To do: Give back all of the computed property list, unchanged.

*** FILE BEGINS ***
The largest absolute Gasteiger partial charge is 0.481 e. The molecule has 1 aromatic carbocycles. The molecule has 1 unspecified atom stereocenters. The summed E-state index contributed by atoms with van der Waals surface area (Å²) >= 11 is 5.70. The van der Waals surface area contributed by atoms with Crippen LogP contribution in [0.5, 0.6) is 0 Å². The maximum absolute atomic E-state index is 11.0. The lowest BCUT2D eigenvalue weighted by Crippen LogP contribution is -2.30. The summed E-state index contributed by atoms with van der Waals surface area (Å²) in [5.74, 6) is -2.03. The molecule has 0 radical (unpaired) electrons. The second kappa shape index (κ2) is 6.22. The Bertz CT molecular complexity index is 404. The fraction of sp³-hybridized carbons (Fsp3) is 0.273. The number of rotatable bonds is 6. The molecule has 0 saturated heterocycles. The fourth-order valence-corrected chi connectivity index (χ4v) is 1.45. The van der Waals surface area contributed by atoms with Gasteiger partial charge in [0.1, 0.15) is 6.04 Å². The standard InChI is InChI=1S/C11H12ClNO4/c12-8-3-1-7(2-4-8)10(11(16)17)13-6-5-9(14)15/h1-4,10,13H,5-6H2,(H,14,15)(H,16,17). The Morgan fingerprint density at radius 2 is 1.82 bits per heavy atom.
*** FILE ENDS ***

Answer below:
The largest absolute Gasteiger partial charge is 0.481 e. The molecule has 1 aromatic carbocycles. The molecule has 1 unspecified atom stereocenters. The summed E-state index contributed by atoms with van der Waals surface area (Å²) >= 11 is 5.70. The van der Waals surface area contributed by atoms with Crippen LogP contribution in [0.5, 0.6) is 0 Å². The maximum absolute atomic E-state index is 11.0. The lowest BCUT2D eigenvalue weighted by Crippen LogP contribution is -2.30. The summed E-state index contributed by atoms with van der Waals surface area (Å²) in [5.74, 6) is -2.03. The molecule has 0 radical (unpaired) electrons. The second kappa shape index (κ2) is 6.22. The Bertz CT molecular complexity index is 404. The fraction of sp³-hybridized carbons (Fsp3) is 0.273. The number of rotatable bonds is 6. The molecule has 0 saturated heterocycles. The fourth-order valence-corrected chi connectivity index (χ4v) is 1.45. The van der Waals surface area contributed by atoms with Gasteiger partial charge in [0.1, 0.15) is 6.04 Å². The standard InChI is InChI=1S/C11H12ClNO4/c12-8-3-1-7(2-4-8)10(11(16)17)13-6-5-9(14)15/h1-4,10,13H,5-6H2,(H,14,15)(H,16,17). The Morgan fingerprint density at radius 2 is 1.82 bits per heavy atom.